America’s democratic system was designed by our Founders with numerous checks and balances to ensure policy change is deliberative and truly representative of what the people want.
In general, new laws are enacted through the legislative process: bills are introduced by popularly elected representatives, debated, and passed by those representatives in the legislature, and then signed into law by the governor. This process is representative democracy in action: the citizens’ will is implemented by the legislators and governor they elected.
But what happens when the elected representatives refuse to enact legislation desired by the people? Well, in many states, there is an additional and lesser-known way to implement policy that ensures citizens’ voices are heard: ballot measures.
What is a ballot measure?
Unlike the typical legislative process, ballot measures are proposals that are placed on the ballot so the people can vote “yes” or “no” directly on a new law, instead of relying on an elected representative to do so. In this way, ballot measures allow the people to exercise direct democracy to implement the policies that they want in their state.
How does a ballot measure get to the ballot?
While every state has its own unique processes regarding ballot measures, there are generally two avenues for a policy proposal to make its way to the ballot:
1. Measures sent to the ballot by the legislature
Lawmakers can introduce a bill in the state legislature that, if passed, places the underlying policy proposal on the ballot in the upcoming election where voters will cast their vote to approve or reject the proposal.
2. Measures sent to the ballot by citizen-initiated signature campaigns
Citizen-initiated ballot measures—often referred to as “ballot initiatives”—are citizen-led efforts to place a policy proposal on the ballot, circumventing the state legislature completely. The process varies from state to state, but citizens collect signatures from fellow state residents asking that the proposed policy be placed on the ballot. Once the required number of signatures have been collected, the proposal is added to the ballot, usually during the next general election.
What does a ballot measure do?
Ballot measures can be used to shape state law in a few different ways:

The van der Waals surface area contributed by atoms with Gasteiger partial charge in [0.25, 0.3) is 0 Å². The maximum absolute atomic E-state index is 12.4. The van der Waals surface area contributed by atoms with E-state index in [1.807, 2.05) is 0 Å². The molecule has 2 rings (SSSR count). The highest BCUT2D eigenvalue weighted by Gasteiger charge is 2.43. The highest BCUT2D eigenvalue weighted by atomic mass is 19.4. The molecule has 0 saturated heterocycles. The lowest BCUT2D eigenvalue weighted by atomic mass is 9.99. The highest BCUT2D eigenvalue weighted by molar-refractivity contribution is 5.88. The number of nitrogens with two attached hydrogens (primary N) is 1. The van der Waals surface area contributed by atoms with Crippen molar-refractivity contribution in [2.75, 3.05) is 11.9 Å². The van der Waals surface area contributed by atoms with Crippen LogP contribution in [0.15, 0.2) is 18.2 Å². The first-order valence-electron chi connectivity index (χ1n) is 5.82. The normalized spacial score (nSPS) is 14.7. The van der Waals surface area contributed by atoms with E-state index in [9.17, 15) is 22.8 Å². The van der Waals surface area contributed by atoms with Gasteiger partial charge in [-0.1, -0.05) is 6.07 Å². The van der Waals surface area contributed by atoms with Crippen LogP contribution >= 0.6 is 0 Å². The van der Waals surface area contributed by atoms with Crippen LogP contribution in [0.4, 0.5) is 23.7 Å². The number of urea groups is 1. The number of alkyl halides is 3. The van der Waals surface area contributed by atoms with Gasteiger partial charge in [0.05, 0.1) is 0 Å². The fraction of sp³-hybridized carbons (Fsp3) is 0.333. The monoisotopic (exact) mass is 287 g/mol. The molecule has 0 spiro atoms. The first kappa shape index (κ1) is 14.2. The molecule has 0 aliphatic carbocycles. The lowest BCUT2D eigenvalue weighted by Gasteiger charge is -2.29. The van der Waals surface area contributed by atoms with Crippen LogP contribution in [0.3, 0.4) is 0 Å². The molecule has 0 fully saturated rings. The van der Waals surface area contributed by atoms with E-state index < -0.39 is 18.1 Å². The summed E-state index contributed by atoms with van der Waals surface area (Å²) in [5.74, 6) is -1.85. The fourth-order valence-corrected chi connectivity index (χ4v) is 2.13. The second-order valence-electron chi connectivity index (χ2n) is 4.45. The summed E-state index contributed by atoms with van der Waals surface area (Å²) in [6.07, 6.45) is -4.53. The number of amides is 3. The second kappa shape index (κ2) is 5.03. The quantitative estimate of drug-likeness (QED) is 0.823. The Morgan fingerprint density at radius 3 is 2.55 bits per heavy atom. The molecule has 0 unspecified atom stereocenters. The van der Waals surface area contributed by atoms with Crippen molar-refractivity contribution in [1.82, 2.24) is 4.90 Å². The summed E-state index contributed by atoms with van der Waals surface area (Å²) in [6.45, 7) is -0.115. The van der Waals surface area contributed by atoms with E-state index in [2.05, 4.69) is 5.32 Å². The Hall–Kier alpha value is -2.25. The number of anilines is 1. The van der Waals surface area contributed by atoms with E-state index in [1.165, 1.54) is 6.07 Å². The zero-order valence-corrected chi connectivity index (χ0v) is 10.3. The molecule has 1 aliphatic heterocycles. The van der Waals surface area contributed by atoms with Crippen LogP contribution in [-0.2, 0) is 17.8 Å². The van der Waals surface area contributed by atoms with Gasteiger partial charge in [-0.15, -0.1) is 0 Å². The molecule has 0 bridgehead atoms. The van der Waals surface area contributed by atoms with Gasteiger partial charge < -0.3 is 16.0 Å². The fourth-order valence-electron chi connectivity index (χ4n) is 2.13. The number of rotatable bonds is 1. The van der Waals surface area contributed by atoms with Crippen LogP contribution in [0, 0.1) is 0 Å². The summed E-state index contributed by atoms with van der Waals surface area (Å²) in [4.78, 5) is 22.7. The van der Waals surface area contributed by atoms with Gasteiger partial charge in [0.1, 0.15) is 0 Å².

1. Ballot measures to change state statutes
Just like legislation passed by state legislatures, ballot measures can simply add, repeal, or amend state law.
2. Ballot measures to amend the state constitution
In almost every state, ballot measures are the sole method for amending the state constitution. While the process varies in each state, a popular vote by the people is required to make changes to a state’s constitution. This is for good reason: unlike typical state laws that can be changed by the legislature from one legislative session to the next, constitutional amendments are more permanent and therefore require a correspondingly drawn-out, deliberative process in which the people play a critical role.
How is Alliance Defending Freedom involved with ballot measures?
Ballot measures cover the full spectrum of policy issues, which means citizens in all 50 states are voting directly on issues that affect religious freedom, life, free speech, and the family. While ADF monitors these wide-ranging ballot measures, in particular there has been a growing trend to take the issue of abortion to the ballot in the wake of the Dobbs decision overturning Roe v. Wade.
With the overturning of Roe, legislators and citizens have had more freedom to implement policies that protect life and truly support women. In fact, even before the Dobbs decision, there were an unprecedented number of new pro-life laws enacted, resulting in the strongest protections for life and women in over 50 years.
In response to this historic movement to safeguard the right to life, pro-abortion activists have turned to the ballot box in an attempt to enshrine a so-called “right” to abortion in state constitutions.
Using the deceptive guise of “restoring Roe,” these ballot measures go aggressively beyond even Roe’s reckless standards and make abortion a fundamental right in the state constitution, resulting in a long list of disastrous consequences for life, women, families, parental rights, and religious freedom.
ADF is committed to ensuring such radical policies that kill children and harm women are not enshrined into law or into states’ constitutions.
One of the most important ways to combat these destructive ballot measures is to speak the truth about their consequences so voters are informed when they cast their vote. The pro-abortion lobby deceives voters about what these ballot measures will do—but we know the truth.
Enshrining a right to abortion into state constitutions has far-reaching consequences, including:
- Allowing abortion-on-demand through all nine months of pregnancy, including partial-birth abortions;
- Prohibiting commonsense limits and regulations on abortion and providing legal grounds to invalidate existing pro-life laws, endangering mothers and their children;
- Undermining a state’s ability to protect many other fundamental rights, including the conscience rights of health-care providers to not participate in ending a human life, parental rights to raise and care for their children, and rights of free speech to advocate for life-affirming care;
- Authorizing a minor to obtain an abortion without parental consent or even parental notice;
- Including a broad definition for terms like “reproductive freedom” that may allow a minor to be subjected to irreversible and potentially sterilizing “gender transition” drugs and surgeries without parental consent or notice.
While ballot measures are an important part of our democracy, it is critical that we share the truth about the devastating effects of the initiatives being pushed by radical pro-abortion activists—and that we show up on Election Day to cast our vote to protect life.